Mark Christensen's no-budget science-fiction fantasy is just the sort of bizarre, homegrown artifact you'd expect to stumble across while surfing the late-night netherworld of public access television. An Orwellian parable of individual freedom vs. oppressive state control, the story unfolds in a village on a distant planet, where every aspect of life is subject to strict government regulation. Long ago during what are now referred to as "the windy days" powerful gales threatened to scour away the faces of villagers who ventured outside without protective masks. The winds have died down, but the tradition of mask wearing, which conveniently reduces the citizenry to one undifferentiated, easily governable organism, is now mandated by law. Those who dare to remove their masks and assert their individual identities a serious crime known as "surfacing" are condemned to wear bulky crates on their heads and spend the remainder of their lives slaving in village factories as "box head workers." Mr. Pulley (Don Farren) is a law-abiding, mask-wearing citizen, but there's trouble at home. His oldest daughter, Brythle (Jenny Kim), has fallen in love with Gritt (Adam Cooper), an individualistic troublemaker who dreams of establishing an unsupervised, mask-free utopia. While tooling around the desert one afternoon, Gritt and Brythle come across the burning wreckage of an alien craft and salvage a piece of its cargo: a large silver suitcase. Gritt and Brythle grab the locked case and strap it to the roof of their craft, little realizing that this mysterious box from the heavens contains the seeds of the Box Head revolution. Stylistically, Christensen seems influenced by the early videos of the masked art-rock outfit The Residents, E. Elias Merhige's BEGOTTEN and Maya Deren's avant garde shorts, and he's clearly a resourceful filmmaker. But for all his no-budget ingenuity in creating a believable alien world, his film deliberately flaunts its imperfections: The onscreen text is riddled with typos, the migraine-inducing B&W photography is often over-exposed and out of focus, the post-synchronized sound is badly looped and Christensen himself can be heard directing his actors. Adventurous and forgiving lovers of strange celluloid could do worse. Others will no doubt find the whole experience the longest 77 minutes of their lives.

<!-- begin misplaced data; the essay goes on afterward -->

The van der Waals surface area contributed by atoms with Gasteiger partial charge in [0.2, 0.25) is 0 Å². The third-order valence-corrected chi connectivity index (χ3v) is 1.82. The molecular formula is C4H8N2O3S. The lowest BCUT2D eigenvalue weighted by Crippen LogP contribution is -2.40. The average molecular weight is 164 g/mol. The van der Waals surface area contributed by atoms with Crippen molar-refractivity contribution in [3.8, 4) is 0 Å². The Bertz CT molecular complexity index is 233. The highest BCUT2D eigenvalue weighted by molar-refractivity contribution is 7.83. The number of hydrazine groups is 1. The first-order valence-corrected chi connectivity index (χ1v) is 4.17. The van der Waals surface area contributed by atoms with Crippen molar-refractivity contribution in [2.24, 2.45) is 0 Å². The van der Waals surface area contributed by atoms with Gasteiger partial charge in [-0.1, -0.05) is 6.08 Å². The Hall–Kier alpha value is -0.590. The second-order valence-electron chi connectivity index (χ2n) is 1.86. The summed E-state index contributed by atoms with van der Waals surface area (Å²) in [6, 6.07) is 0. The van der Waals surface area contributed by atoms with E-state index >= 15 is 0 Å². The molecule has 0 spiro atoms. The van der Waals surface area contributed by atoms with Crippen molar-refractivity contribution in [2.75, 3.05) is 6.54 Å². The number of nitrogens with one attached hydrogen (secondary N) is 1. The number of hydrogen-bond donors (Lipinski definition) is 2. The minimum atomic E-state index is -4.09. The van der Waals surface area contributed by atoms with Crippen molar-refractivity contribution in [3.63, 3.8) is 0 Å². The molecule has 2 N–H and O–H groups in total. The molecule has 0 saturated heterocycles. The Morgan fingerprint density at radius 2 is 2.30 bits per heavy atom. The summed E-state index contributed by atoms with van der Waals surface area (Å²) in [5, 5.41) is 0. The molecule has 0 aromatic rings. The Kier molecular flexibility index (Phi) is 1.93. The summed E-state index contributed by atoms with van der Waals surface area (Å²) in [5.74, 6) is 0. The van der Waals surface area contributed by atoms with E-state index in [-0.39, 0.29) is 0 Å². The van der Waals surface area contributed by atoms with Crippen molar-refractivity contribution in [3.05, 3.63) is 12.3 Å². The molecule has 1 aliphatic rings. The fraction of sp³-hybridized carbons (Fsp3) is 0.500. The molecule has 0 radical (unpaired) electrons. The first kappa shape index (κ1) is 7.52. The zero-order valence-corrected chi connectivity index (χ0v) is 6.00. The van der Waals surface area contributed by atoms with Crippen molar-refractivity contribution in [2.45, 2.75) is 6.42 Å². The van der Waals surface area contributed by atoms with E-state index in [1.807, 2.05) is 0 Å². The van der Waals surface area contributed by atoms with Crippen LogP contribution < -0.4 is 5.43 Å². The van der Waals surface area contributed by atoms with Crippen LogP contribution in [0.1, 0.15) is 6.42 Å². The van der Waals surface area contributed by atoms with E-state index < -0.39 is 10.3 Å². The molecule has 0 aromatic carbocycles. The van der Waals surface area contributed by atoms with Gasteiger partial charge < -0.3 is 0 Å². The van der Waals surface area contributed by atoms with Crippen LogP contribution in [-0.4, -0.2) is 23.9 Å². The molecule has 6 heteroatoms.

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- Released: 2002
- Rating: NR
- Review: Mark Christensen's no-budget science-fiction fantasy is just the sort of bizarre, homegrown artifact you'd expect to stumble across while surfing the late-night netherworld of public access television. An Orwellian parable of individual freedom vs. oppress… (more)